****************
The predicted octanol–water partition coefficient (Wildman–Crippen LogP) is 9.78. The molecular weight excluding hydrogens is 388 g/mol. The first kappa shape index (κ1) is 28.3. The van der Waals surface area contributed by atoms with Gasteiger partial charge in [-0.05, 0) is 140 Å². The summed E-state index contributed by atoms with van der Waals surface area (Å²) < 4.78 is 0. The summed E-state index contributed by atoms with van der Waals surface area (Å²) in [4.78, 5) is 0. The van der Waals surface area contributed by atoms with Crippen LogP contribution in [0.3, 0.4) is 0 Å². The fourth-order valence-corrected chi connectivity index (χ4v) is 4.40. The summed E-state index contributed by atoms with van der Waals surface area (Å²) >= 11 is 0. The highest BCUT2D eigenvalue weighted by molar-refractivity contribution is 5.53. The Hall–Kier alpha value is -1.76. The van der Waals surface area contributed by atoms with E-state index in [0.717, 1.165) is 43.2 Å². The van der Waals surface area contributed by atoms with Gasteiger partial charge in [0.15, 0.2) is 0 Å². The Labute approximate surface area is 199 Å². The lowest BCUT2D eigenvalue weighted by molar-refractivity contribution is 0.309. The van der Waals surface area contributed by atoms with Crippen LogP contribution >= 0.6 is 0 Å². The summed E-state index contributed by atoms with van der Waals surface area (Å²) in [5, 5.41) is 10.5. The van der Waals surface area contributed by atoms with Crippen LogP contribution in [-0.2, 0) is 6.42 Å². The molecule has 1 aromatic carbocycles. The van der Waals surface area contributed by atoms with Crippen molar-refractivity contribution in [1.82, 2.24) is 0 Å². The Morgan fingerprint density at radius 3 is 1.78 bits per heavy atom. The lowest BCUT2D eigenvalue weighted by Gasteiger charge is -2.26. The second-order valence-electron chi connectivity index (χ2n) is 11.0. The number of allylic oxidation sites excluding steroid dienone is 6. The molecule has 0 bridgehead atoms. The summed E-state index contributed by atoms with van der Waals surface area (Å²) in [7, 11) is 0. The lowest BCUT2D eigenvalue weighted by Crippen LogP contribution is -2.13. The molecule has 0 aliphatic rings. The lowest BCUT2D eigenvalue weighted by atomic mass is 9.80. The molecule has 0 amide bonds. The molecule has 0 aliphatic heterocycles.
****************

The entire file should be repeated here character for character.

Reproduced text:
The predicted octanol–water partition coefficient (Wildman–Crippen LogP) is 9.78. The molecular weight excluding hydrogens is 388 g/mol. The first kappa shape index (κ1) is 28.3. The van der Waals surface area contributed by atoms with Gasteiger partial charge in [-0.05, 0) is 140 Å². The summed E-state index contributed by atoms with van der Waals surface area (Å²) < 4.78 is 0. The summed E-state index contributed by atoms with van der Waals surface area (Å²) in [4.78, 5) is 0. The van der Waals surface area contributed by atoms with Crippen LogP contribution in [0.3, 0.4) is 0 Å². The fourth-order valence-corrected chi connectivity index (χ4v) is 4.40. The summed E-state index contributed by atoms with van der Waals surface area (Å²) >= 11 is 0. The highest BCUT2D eigenvalue weighted by molar-refractivity contribution is 5.53. The Hall–Kier alpha value is -1.76. The van der Waals surface area contributed by atoms with E-state index in [0.717, 1.165) is 43.2 Å². The van der Waals surface area contributed by atoms with Gasteiger partial charge in [0.15, 0.2) is 0 Å². The Labute approximate surface area is 199 Å². The lowest BCUT2D eigenvalue weighted by molar-refractivity contribution is 0.309. The van der Waals surface area contributed by atoms with Crippen LogP contribution >= 0.6 is 0 Å². The summed E-state index contributed by atoms with van der Waals surface area (Å²) in [5, 5.41) is 10.5. The van der Waals surface area contributed by atoms with Crippen LogP contribution in [-0.2, 0) is 6.42 Å². The molecule has 1 aromatic carbocycles. The van der Waals surface area contributed by atoms with Crippen molar-refractivity contribution in [1.82, 2.24) is 0 Å². The Morgan fingerprint density at radius 3 is 1.78 bits per heavy atom. The lowest BCUT2D eigenvalue weighted by Gasteiger charge is -2.26. The second-order valence-electron chi connectivity index (χ2n) is 11.0. The number of allylic oxidation sites excluding steroid dienone is 6. The molecule has 0 bridgehead atoms. The summed E-state index contributed by atoms with van der Waals surface area (Å²) in [7, 11) is 0. The lowest BCUT2D eigenvalue weighted by Crippen LogP contribution is -2.13. The molecule has 0 aliphatic rings. The lowest BCUT2D eigenvalue weighted by atomic mass is 9.80. The molecule has 0 amide bonds. The molecule has 0 aliphatic heterocycles.